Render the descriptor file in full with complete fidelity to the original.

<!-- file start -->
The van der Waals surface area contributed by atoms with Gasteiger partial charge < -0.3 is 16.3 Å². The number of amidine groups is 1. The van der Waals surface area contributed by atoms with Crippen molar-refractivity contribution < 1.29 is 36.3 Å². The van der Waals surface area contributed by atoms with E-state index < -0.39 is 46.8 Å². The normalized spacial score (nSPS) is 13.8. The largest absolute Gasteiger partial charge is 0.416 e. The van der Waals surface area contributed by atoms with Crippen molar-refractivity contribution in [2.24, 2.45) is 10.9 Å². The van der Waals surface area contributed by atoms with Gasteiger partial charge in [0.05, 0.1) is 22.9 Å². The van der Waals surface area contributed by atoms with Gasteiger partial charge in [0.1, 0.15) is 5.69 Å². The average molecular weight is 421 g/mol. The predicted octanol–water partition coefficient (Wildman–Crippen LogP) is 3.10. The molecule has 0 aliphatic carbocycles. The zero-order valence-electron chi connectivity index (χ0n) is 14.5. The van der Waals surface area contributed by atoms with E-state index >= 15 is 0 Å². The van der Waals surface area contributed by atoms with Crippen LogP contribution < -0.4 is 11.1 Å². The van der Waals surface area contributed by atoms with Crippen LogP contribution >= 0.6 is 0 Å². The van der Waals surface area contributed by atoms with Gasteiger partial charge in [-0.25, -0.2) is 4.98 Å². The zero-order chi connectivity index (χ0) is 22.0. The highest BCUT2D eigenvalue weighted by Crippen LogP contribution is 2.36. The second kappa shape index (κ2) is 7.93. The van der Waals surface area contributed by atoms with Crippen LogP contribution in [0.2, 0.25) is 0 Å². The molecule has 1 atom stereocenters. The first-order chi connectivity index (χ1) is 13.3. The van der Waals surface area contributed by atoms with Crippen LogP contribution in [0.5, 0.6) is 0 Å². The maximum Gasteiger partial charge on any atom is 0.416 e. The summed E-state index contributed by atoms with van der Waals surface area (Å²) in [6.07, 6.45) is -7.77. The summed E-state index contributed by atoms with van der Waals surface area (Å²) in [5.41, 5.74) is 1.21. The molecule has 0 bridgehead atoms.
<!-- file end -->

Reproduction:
The van der Waals surface area contributed by atoms with Gasteiger partial charge < -0.3 is 16.3 Å². The number of amidine groups is 1. The van der Waals surface area contributed by atoms with Crippen molar-refractivity contribution < 1.29 is 36.3 Å². The van der Waals surface area contributed by atoms with E-state index < -0.39 is 46.8 Å². The normalized spacial score (nSPS) is 13.8. The largest absolute Gasteiger partial charge is 0.416 e. The van der Waals surface area contributed by atoms with Crippen molar-refractivity contribution in [2.24, 2.45) is 10.9 Å². The van der Waals surface area contributed by atoms with Gasteiger partial charge in [0.05, 0.1) is 22.9 Å². The van der Waals surface area contributed by atoms with Gasteiger partial charge in [0.1, 0.15) is 5.69 Å². The average molecular weight is 421 g/mol. The predicted octanol–water partition coefficient (Wildman–Crippen LogP) is 3.10. The molecule has 0 aliphatic carbocycles. The zero-order valence-electron chi connectivity index (χ0n) is 14.5. The van der Waals surface area contributed by atoms with E-state index >= 15 is 0 Å². The van der Waals surface area contributed by atoms with Crippen LogP contribution < -0.4 is 11.1 Å². The van der Waals surface area contributed by atoms with Crippen LogP contribution >= 0.6 is 0 Å². The van der Waals surface area contributed by atoms with Gasteiger partial charge in [-0.25, -0.2) is 4.98 Å². The zero-order chi connectivity index (χ0) is 22.0. The highest BCUT2D eigenvalue weighted by Crippen LogP contribution is 2.36. The second kappa shape index (κ2) is 7.93. The van der Waals surface area contributed by atoms with Crippen LogP contribution in [0.2, 0.25) is 0 Å². The molecule has 1 atom stereocenters. The first-order chi connectivity index (χ1) is 13.3. The van der Waals surface area contributed by atoms with Crippen LogP contribution in [0.5, 0.6) is 0 Å². The maximum Gasteiger partial charge on any atom is 0.416 e. The summed E-state index contributed by atoms with van der Waals surface area (Å²) in [6.07, 6.45) is -7.77. The summed E-state index contributed by atoms with van der Waals surface area (Å²) in [5.41, 5.74) is 1.21. The molecule has 0 bridgehead atoms.